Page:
Inasmuch as this instrument is the focal point of the litigation it requires brief analysis. Therein Neises in consideration of his employment by plaintiff made certain promises. While not germane to the issues presented in this action but in view of the less clear portions of other provisions of the writing it should be noted that in the opening paragraph ("A") Neises agreed that during his employment he would not "directly or indirectly, serve, advise or be employed by any individual, firm or corporation engaged in the same or similar line of business or research as that carried on by Xerox."
Next, the writing ("D") provided that during or subsequent to Neises' employment by Xerox he would not disclose "any information, knowledge or data * * * relating to trade secrets, formulas, business processes, methods, machines, manufactures, compositions, inventions, discoveries or other matters, which are proprietary or confidential to Xerox." This portion of the agreement has been implemented, as heretofore described, in the order granting preliminary restraint. Such temporary relief was not objected to by defendants at Special Term or in this court and will be continued by the provisions of the order to be entered hereon.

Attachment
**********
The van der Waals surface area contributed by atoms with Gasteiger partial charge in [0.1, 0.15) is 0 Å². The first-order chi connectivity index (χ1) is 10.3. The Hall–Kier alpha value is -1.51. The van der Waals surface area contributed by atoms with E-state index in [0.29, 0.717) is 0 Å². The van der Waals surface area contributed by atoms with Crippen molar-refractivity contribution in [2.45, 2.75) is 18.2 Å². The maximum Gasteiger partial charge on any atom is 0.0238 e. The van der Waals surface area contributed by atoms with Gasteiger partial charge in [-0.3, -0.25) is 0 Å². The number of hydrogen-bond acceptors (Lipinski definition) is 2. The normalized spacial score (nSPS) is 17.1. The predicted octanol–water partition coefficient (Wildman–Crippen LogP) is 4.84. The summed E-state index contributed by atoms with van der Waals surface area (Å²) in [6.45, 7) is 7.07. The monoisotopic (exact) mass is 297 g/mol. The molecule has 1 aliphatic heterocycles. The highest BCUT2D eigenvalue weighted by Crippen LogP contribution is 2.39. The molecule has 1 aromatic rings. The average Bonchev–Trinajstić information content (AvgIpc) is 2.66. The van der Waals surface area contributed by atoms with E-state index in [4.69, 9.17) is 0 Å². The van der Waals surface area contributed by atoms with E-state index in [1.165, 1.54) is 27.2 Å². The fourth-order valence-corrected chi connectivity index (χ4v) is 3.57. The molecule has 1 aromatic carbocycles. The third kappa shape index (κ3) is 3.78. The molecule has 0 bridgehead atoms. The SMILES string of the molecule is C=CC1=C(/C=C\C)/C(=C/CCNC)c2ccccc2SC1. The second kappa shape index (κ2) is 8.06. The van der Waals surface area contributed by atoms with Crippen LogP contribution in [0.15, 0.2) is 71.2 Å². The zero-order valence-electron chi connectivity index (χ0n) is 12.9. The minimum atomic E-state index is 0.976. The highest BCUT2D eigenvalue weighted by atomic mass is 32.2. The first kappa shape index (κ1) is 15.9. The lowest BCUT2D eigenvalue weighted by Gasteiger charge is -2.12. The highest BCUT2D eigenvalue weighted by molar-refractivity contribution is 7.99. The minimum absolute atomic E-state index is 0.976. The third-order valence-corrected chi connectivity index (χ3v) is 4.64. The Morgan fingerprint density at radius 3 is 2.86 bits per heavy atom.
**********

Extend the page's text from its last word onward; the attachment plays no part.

Pertinent here, however, are two other paragraphs ("B" and "E") of the instrument. The first provided that for two years following termination of his employment Neises would not "independently engage in xerography or, directly or indirectly, serve or advise in xerography or be employed in xerography by any individual, firm or corporation." The other paragraph ("E") defined "xerography" as "the art of forming and utilizing an electrostatic charge pattern to make visible images directly or through one or more intermediate steps, including, without limitation, the formation of an image in response to the action of light."